Japan is hosting the next summer Olympics, and it’s already concerned that one of its common cartographic symbols will confuse a lot of visiting tourists.
The onsen symbol, , meaning hot springs, is used in Japan on signs and in maps, to denote the country’s myriad hot springs. But according to Japanese news outlet NHK (link in Japanese), the government is reconsidering the symbol, amid concerns that looks too much like a plate of hot food with rising steam.
The symbol is being reviewed along with roughly 90 other symbols, as the island nation prepares for a massive influx of people who do not speak Japanese. And if Japan does update its symbol, software companies will have roughly four years to update their emoji interpretations of it.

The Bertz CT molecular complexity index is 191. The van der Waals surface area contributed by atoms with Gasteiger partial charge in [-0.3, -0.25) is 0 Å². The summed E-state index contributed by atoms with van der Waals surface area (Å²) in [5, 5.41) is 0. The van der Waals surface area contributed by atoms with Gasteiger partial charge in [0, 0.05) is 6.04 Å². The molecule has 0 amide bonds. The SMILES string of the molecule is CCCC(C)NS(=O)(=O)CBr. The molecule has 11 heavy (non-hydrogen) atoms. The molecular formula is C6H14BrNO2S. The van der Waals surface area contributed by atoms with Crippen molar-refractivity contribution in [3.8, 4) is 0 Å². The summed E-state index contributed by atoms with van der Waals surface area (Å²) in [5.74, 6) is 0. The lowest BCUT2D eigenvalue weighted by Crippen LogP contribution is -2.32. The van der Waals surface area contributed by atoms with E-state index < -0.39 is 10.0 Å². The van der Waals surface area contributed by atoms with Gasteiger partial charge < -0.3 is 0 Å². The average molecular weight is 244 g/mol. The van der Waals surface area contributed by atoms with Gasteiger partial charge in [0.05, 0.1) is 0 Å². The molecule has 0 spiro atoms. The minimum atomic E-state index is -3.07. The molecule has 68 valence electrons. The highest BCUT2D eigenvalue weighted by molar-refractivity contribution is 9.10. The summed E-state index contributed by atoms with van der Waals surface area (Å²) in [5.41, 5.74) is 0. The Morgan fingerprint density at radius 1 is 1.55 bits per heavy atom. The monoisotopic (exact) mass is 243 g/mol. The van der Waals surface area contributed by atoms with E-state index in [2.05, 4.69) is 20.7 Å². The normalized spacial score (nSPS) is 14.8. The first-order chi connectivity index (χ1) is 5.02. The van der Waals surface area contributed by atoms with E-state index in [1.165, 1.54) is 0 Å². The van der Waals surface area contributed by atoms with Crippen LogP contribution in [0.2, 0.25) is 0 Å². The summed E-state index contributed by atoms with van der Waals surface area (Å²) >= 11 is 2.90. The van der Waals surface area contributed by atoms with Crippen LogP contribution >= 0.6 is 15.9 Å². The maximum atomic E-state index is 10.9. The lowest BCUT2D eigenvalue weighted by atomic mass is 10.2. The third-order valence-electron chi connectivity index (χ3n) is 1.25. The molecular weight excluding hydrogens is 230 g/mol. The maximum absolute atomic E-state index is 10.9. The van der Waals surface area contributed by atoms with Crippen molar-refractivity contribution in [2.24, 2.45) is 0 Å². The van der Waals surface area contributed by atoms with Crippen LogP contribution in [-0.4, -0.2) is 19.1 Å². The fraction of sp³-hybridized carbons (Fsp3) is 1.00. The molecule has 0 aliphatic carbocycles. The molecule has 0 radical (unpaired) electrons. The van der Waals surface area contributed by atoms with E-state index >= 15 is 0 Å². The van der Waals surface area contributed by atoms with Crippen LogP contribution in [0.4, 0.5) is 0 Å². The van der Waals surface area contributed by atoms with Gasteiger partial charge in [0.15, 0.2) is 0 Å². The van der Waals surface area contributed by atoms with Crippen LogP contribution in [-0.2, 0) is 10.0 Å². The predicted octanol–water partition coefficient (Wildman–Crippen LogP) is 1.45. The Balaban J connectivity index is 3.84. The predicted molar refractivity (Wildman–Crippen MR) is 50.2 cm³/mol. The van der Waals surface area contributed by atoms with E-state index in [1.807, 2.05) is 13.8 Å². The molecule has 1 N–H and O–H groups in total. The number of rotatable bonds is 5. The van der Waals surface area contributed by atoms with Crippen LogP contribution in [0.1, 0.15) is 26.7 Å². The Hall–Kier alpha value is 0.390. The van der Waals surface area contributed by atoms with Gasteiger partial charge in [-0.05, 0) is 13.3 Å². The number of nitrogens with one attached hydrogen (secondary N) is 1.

“If Japan did change the onsen symbol everywhere, it would make sense for vendors like Apple and Google to follow suit and update the Hot Springs emoji,” Jeremy Burge, founder of the emoji reference site Emojipedia, told Quartz.
It’s unlikely, however, that any updates to the symbol will be adopted by the Unicode Consortium, which creates international standards for such characters on computers and mobile devices. “It’s an unusual case, as Unicode prefers not to encode symbols as emoji, and this is one reason why,” Burge, who is also a member of the consortium’s subcommittee on emoji, added, suggesting that the underlying Unicode symbol on which the emoji is based wouldn’t change. “The hot springs emoji was included for compatibility with Japanese carrier emoji sets, but otherwise isn’t very popular outside of Japan.”
Japan hasn’t made a final decision yet, but at least it has a few years to let the idea simmer.